Sunday, February 26, 2006

Iraq: Between the Insurgents

The International Crisis Group, based in Brussels and Amman, has issued a fascinating analysis of the Iraqi insurgency, based on the various groups own propaganda. Much of the report runs against the commonplace commentary on the Iraqi rebellion that you hear out of Washington, and of course it is based to some extent on the insurgents’ wishful thinking. But it is very revealing. The full report can be found at In Their Own Words: Reading the Iraqi Insurgency. Middle East Report N°50, 15 February 2006.

But, good as it is, the report’s recommendation tend to underscore a problem which is not addressed: the extent to which the American presence itself has become the problem in Iraq. U.S. troops are in the unvenviable position of a cop who shows up at a domestic dispute. The husband and wife might be murdering each other, but they both see the police as the enemy, frustrating their impassioned desire for retribution and revenge. Now imagine if the cop doesn’t even speak the same language …

Bill Buckley, who is not usually cited by, made its mailing list this week by making precisely that point: “Our mission has failed because Iraqi animosities have proved uncontainable by an invading army of 130,000 Americans. The great human reserves that call for civil life haven't proved strong enough. No doubt they are latently there, but they have not been able to contend against the ice men who move about in the shadows with bombs and grenades and pistols.”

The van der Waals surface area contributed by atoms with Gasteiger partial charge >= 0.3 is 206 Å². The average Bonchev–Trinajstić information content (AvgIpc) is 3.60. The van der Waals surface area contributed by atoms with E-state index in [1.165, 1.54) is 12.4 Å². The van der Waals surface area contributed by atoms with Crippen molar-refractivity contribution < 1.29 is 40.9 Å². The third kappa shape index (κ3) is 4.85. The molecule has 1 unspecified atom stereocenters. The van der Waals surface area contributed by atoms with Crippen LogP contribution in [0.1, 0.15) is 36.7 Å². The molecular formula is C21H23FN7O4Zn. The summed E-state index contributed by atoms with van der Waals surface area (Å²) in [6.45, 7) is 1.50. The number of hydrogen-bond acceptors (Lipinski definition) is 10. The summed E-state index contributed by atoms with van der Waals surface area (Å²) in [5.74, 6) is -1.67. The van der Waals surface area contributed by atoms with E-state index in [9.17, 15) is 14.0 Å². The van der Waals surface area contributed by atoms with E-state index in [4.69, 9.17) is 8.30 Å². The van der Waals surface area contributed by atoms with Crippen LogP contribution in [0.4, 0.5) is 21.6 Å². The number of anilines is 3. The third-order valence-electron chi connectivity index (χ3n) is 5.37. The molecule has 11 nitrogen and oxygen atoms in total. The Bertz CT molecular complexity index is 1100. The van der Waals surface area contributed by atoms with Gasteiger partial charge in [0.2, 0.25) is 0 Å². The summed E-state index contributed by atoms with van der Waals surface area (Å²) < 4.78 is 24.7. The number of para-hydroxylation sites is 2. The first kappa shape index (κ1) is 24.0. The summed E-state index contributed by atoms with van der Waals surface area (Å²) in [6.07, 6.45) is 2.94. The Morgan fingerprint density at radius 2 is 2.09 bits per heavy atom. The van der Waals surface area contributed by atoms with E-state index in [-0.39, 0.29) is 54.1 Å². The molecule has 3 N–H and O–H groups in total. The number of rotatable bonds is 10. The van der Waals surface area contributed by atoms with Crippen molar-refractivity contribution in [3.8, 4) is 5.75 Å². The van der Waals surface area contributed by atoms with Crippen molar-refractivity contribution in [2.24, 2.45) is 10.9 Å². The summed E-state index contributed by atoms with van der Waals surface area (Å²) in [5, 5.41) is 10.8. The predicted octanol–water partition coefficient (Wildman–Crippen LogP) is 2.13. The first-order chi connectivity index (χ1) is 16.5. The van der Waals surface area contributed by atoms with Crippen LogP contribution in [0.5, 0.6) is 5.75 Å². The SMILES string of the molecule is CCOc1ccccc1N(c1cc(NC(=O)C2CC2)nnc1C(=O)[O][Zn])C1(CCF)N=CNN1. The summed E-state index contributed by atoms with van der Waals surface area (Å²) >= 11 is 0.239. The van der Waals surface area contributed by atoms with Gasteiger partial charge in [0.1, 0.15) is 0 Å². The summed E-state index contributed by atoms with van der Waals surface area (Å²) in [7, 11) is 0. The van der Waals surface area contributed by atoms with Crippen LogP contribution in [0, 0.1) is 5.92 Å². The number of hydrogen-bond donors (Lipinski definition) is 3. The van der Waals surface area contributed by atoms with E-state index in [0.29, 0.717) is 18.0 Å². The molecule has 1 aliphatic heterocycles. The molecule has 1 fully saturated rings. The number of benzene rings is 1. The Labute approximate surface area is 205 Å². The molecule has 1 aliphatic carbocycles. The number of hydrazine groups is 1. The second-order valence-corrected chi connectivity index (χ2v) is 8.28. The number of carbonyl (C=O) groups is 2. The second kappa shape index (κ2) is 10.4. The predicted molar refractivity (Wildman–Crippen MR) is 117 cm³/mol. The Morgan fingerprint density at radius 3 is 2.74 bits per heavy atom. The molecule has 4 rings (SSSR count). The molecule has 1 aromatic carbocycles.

What follows is part of the executive summary of the ICG report:

The insurgency increasingly is dominated by a few large groups with sophisticated communications. It no longer is a scattered, erratic, chaotic phenomenon. Groups are well organised, produce regular publications, react rapidly to political developments and appear surprisingly centralised.

There has been gradual convergence around more unified practices and discourse, and predominantly Sunni Arab identity. A year ago groups appeared divided over practices and ideology but most debates have been settled through convergence around Sunni Islamic jurisprudence and Sunni Arab grievances. For now virtually all adhere publicly to a blend of Salafism and patriotism, diluting distinctions between foreign jihadis and Iraqi combatants – though that unity is unlikely to outlast the occupation.

Despite recurring contrary reports, there is little sign of willingness by any significant insurgent element to join the political process or negotiate with the U.S. While covert talks cannot be excluded, the publicly accessible discourse remains uniformly and relentlessly hostile to the occupation and its “collaborators”.

The groups appear acutely aware of public opinion and increasingly mindful of their image. Fearful of a backlash, they systematically and promptly respond to accusations of moral corruption or blind violence, reject accusations of a sectarian campaign and publicise efforts to protect civilians or compensate their losses. Some gruesome and locally controversial practices – beheading hostages, attacking people going to the polls – have been abandoned. The groups underscore the enemy’s brutality and paint the U.S. and its Iraqi allies in the worst possible light: waging dirty war in coordination with sectarian militias, engaging in torture, fostering the country’s division and being impervious to civilian losses.